Pets are a wonderful thing; they give us unconditional love and expect virtually nothing in return. We turn to them in times of stress and sorrow, and with a tug of a rope toy or a goofy lick of our faces, our troubles seem to disappear. Furthermore, when these pets become specialized service animals, they can touch peoples’ lives in unimaginable ways – from improving the lives of seniors in assisted living, to sensing when their owner is going to have a seizure, to helping a young child with autism overcome his social anxieties and calm them during times of turmoil. There’s nothing like the jubilation your dog expresses when you come home from a long day of work, or the feeling of that warm cuddly cat on your lap in front of the fireplace.
But there is a cold and ugly truth to pet ownership – and that is the cost. Many people are unaware of the potential costs that can arise from pet ownership, which can lead to very difficult decisions when it comes to your pet’s care. In this entry, our hope is to illuminate pet owners and soon-to-be pet owners on the potential costs associated with pet ownership with specific focus on veterinary care. It is important that we give our pets top quality veterinary care, but we understand that sometimes the costs associated can be a source of stress. Luckily, there are routine things that pet owners can do to alleviate some of these costs, and we’ll be touching on that as well.
Adopting a new pet is always exciting – from naming them, to buying them their first collar, their first food bowl, crate, etc. But more importantly, new puppies and kittens need to be properly vaccinated. Many first-time pet owners are unaware of a young pet’s vaccination schedule; puppies and kittens need a series of boosters, and should be spayed or neutered at 6 months of age.
- Puppies require a series of 3 Distemper boosters, periodic deworming’s, a Rabies vaccine, and heartworm preventative. The cost of neutering/spaying of your dog varies based on age of the dog, weight, sex, etc.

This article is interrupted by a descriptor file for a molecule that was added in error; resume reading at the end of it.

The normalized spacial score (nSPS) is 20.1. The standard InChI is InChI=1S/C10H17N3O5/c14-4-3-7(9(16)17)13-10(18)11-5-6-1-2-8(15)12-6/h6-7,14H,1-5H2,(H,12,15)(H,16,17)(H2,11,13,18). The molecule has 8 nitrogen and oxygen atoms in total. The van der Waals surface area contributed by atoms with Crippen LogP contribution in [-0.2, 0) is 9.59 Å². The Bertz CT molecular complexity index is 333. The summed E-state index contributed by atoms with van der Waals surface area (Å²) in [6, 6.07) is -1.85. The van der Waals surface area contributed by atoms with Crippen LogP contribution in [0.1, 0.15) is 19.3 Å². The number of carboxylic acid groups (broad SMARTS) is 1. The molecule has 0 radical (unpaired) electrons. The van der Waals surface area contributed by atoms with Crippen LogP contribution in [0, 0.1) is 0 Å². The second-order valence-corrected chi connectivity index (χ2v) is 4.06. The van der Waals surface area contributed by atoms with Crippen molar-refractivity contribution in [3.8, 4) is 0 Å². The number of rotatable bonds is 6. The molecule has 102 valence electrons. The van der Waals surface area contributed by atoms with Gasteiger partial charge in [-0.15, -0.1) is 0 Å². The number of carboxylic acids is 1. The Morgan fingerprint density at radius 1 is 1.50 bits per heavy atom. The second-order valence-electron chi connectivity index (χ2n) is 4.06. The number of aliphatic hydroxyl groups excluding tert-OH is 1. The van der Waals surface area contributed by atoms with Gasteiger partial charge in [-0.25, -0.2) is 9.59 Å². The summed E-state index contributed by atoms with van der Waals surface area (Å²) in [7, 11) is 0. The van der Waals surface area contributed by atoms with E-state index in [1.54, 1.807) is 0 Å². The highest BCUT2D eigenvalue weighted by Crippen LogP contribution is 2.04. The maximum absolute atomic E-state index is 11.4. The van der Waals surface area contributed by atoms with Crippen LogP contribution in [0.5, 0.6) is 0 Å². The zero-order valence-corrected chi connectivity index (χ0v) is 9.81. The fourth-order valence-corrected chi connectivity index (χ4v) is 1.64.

- Kittens also require a series of 3 feline Distemper boosters, periodic deworming’s and a Rabies vaccine, as well as testing for Feline Leukemia/AIDS. The cost of neutering/spaying a cat or kitten should also been taken into consideration.
Making sure that your pet is up-to-date on their vaccinations and care is an excellent way to keep track of your pet’s health, and to make sure there are fewer surprises. Regular veterinary care is imperative in making sure that most minor health issues do not become major (read: costly) issues. Keeping up with annual exams and recommended bloodwork is crucial. Though basic bloodwork does cost money, it is an excellent indicator of any internal issues going on with your pet’s organs. Bloodwork can determine if your pet’s liver and kidneys are functioning properly, if there are any possible infections present, and can even indicate the presence of cancer. It is important that regular bloodwork be obtained in order for your veterinarian to have points of reference in your pet’s care.
Dental care can also be costly, especially if your pet has any teeth that need to be extracted. Luckily, regular daily brushing greatly decreases this risk, just as it does in humans. In addition to making sure your pet’s teeth are healthy, it will greatly improve their breath!
We encourage pet owners to seriously consider pet insurance. There are many different plans available, and it can be overwhelming, so research is key! Many insurance plans only cover illnesses and accidents, though there are a few that cover wellness care (annual visits, vaccinations, heartworm tests/preventatives). Many of these insurance companies can provide online quotes, and are reachable by phone for more in-depth questions. The right insurance could be the difference between getting your pet the care they need and having to make a difficult decision. Too many pets are tragically euthanized at a young age because the cost of emergency care is too great.
Care Credit is also a valuable resource to have – it acts as a medical credit card, and is widely accepted at most veterinary clinics. They have special financing terms that can help owners deal with the cost of pet emergencies (i.e. a broken leg, a cat swallowing a sewing needle, a dog swallowing rocks, etc.). Many emergency clinics require payment in full at the time of service, and can cost several thousand dollars. Having insurance or Care Credit can give owners the financial assistance they so dearly need.
Though pets can certainly impact our wallets, the positive impact they have on our lives is immeasurable. Where would we be without our furry friends? As always, we here at Steinway Court Vet strive to give your pets the best care possible, and to be a source of information on all things pet-care!
Be sure to double-check your pet’s records – are they overdue on vaccinations or an annual exam? Call us today so that we can give your pet the care they deserve!